Monday, September 11, 2006

Memories of 9/11

We all have 9/11 stories, here's mine, more of a 9/12 story.

Prelude. I was packing up my hotel room in Würzburg after the 1993 STACS conference. I flipped on the TV, the hotel only had German stations, and saw police and fire engines around the World Trade Center and caught the word "explosion". It wasn't until I reached the airport later that day that I learned the towers suffered no significant damage.

In 2001 I worked for the NEC Research Institute in New Jersey. In September I attended the first EQIS workshop in Tokyo and the following week visited the quantum computing group near the University of Tokyo. On the 11th I took a day trip to visit the quantum computing group at the NEC Lab in Tsukuba. The first plane hit the towers at 9:45 PM Japan time after I had returned to Tokyo and I went to bed that night unaware of the events unfolding back in the states. I learned the news when I booted up my laptop the following morning. I then turned on the Japanese TV (I never get CNN when I really need it) and saw the shocking images all at once.

Tokyo had a normal day on September 12 when I wanted to world to stop. I was the only remaining American visiting the group and I felt quite alone. During lunch one of the non-Japanese asked what America had done to deserve this. I almost slugged him.

I gave a talk as scheduled in the afternoon still in quite a daze. That night I insisted on doing something completely mindless and the Japanese complied, taking me to a small Karaoke bar.

I returned to the states on the 16th, three days later than my original schedule. As the plane approached Newark I had a clear view of Southern Manhattan and saw a plume of smoke still arising from where the World Trade Center had stood. The America I was returning to was vastly different from the one I had left two weeks earlier.

As many of you know we lost a member of our community that fateful day, Danny Lewin, an MIT graduate student and co-founder of Akamai. The STOC best student paper award now bears his name.

4 comments:

  1. I found out after I came back from class as an undergraduate. I'm a very easy-going person, and I remember feeling dumbfounded and furious as well. One of my best friends was supposed to be in the towers, but she slept through her alarm, which probably saved her life.

    Maybe it was because I was so young before 9/11, but I remember the U.S. as a much more tolerant and peaceful place. It's tragic that so many died on that day, but I think Americans are still peace-loving and will eventually heal.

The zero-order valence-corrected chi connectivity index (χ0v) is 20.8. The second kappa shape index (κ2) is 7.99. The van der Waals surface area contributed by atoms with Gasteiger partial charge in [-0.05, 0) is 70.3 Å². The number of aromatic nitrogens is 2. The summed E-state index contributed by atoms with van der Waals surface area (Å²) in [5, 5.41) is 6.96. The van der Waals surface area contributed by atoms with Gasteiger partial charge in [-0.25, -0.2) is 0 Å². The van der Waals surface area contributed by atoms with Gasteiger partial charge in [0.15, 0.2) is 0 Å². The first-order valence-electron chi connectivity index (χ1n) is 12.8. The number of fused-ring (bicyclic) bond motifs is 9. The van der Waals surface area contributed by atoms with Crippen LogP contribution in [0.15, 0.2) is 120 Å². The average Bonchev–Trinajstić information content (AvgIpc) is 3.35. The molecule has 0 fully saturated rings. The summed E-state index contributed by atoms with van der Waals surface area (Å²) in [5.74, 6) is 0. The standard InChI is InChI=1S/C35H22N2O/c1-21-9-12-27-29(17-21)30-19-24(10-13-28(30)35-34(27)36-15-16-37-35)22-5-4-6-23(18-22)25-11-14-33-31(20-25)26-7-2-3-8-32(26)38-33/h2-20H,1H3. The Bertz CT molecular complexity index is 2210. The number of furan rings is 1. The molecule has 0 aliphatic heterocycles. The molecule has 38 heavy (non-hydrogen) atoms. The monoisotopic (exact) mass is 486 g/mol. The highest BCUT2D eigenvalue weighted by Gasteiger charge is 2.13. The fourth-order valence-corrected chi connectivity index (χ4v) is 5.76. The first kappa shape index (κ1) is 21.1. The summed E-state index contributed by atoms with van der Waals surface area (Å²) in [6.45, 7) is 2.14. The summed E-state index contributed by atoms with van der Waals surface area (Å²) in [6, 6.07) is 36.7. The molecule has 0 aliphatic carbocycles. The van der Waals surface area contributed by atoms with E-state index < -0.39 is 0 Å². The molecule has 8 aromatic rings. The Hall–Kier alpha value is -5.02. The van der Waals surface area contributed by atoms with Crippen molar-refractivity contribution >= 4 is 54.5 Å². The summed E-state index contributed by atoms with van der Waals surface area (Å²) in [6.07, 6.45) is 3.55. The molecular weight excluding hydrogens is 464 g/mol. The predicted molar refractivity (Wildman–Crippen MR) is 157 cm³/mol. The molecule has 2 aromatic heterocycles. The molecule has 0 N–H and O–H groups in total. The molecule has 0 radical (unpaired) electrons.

Another friend was supposed to fly to London when those creeps were caught over there recently. I'm thankful to have such lucky friends, but of course we all feel terrible for those who lost friends or family on 9/11.

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  2. Here is another page in Danny Lewin's memory: http://theory.csail.mit.edu/toc-seminars/danny/.

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  3. Yes, it's amazing how that day stays with you. Perhaps that how it should be. I live in NYC. It took me a good solid year to start to feel normal again after 9/11/2001. My experience is too long to post in a comment, but if you're interested, you can read about it here:

    Memoirs: September 11, 2001

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  4. I hope you are as democratic as you advertise yourselves and approve this comment.

    I am not American. As a matter of fact I am an Arab, and I hope you don't consider all Arabs are terrorists.

    I am not a troll either, but I just want to convey to you that we were really sad that hundreds of your innocent citizens were killed that day, but please, remember that in return, you killed hundreds of thousands of innocent Arabs and Muslims (Iraq and Afghanistan).

    While we were angry because terrorists killed your citizens, we don't think you are better than them; you killed of us 100 times more than they killed.

    You have turned into terrorists yourself. Although being the strongest country in the world makes your image not as bad as the other terrorists, it doesn't change the fact that you killed 100 times more innocent people than they did.

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